Euro, gold, oil hit record highs amid market chaos
LONDON - The euro jumped Monday to another record high against the dollar as the markets were rattled by the collapse of US bank Bear Stearns, while gold and oil hit historic peaks as investors sought safety, dealers said.
Global equity markets tumbled as investors dumped both stocks and the dollar on fears that more US banks could be vulnerable to the credit crisis that sank Bear Stearns, which was the fifth biggest investment bank in the United States.
Oil prices paused after striking very close to 112 dollars per barrel in early trade. Gold also pared gains after its record 1,032.70 dollars per ounce in London.
The European single currency reached a record high of 1.5905 dollars in Asian trade on Monday. In later European trading, the euro stood at 1.5787 dollars, up from 1.5669 late on Friday in New York.
Against the Japanese currency, the dollar fell by as much as 3.5 percent to hit 95.75 yen, a level not seen since September 1995.
“The market’s insecurity and worries over the US economy sent the dollar plummeting,” said Masaki Fukui, senior economist at Mizuho Corporate Bank.
In a rare weekend announcement, the US Federal Reserve said it was cutting by a quarter-point to 3.25 percent its primary credit rate, which is offered at the Fed’s discount window for institutions ”in sound condition.”
The move came amid growing concerns about the health of the US financial system following the woes of the collapsed Bear Stearns.
Analysts said the rate cut underscored the extent of the problems facing the world’s largest economy due to a housing slump and credit crunch sparked by a wave of defaults on subprime, or high-risk, mortgages.
“Investors seem to have taken these moves as evidence of the deepening of the credit crisis,” NTT Smarttrade director Takashi Kudo said.
“Investors also seem to think that the Fed’s action was a little too late.”
Asian and European stock markets plunged on Monday, tracking Wall Street lower.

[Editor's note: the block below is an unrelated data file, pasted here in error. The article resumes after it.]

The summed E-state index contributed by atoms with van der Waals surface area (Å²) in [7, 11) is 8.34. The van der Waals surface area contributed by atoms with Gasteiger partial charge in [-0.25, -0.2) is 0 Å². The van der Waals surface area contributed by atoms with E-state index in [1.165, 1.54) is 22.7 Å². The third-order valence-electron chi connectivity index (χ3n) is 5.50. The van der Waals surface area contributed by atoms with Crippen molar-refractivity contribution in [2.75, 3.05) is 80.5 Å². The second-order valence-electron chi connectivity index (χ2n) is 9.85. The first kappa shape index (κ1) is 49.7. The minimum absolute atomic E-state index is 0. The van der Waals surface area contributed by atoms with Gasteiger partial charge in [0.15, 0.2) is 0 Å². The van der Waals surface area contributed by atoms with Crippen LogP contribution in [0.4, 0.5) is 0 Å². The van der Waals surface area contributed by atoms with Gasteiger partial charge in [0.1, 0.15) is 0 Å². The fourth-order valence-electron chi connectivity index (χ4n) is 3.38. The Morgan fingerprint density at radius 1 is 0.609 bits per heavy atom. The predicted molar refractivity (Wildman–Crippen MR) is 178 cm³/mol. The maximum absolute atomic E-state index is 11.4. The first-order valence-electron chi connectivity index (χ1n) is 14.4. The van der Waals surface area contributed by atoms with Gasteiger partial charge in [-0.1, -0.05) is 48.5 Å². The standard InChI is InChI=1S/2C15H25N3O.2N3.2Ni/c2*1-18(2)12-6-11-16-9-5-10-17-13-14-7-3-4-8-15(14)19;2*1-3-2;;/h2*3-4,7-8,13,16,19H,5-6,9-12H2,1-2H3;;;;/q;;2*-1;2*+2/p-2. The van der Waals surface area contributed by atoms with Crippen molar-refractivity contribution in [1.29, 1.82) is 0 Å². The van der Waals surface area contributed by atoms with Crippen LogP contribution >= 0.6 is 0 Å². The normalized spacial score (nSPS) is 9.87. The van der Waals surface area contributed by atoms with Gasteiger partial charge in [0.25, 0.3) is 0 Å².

JPMorgan Chase announced Sunday that it would acquire Bear Stearns for about two dollars a share, making the sale worth about 236 million dollars, a tiny fraction of the group’s stock market value of 3.54 billion dollars on Friday.
“The Federal Reserve’s first rescue of a broker since the Great Depression has heightened investor fears that the fallout from the credit market crunch has much further to go,” noted NAB Capital analyst John Kyriakopoulos.
Traders are expecting a cut of 50 or 75 basis points to the US central bank’s key federal funds rate on Tuesday.
Markets are even pricing in a chance that the central bank will slash the benchmark rate by 100 basis points to 2.0 percent, dealers said.
“There are a lot of negative factors against the dollar in the pipeline, including a deeper rate cut. That’s why it is difficult to stop the dollar’s decline,” said Bank of America economist Tomoko Fujii.
Meanwhile, currency investors ploughed more cash into commodities as they sought refuge from tumbling world stock markets and US recession fears, analysts said.
“The depreciating dollar has meant market participants are looking to US dollar denominated commodities to hedge against inflation and their forex exposure,” said Sucden analyst Nimit Khamar.
In London currency trading on Monday morning, the euro changed hands at 1.5787 dollars against 1.5669 late on Friday, at 153.20 yen (155.46), 0.7833 pounds (0.7748) and 1.5503 Swiss francs (1.5639).
The dollar stood at 97.04 yen (99.18) and 0.9821 Swiss francs (0.9978).
The pound was at 2.0164 dollars (2.0317).
On the London Bullion Market, the price of gold stood at 1,025.24 dollars per ounce, up from 1,003.50 dollars late on Friday.
New York oil added 10 cents to 110.31 dollars on Monday.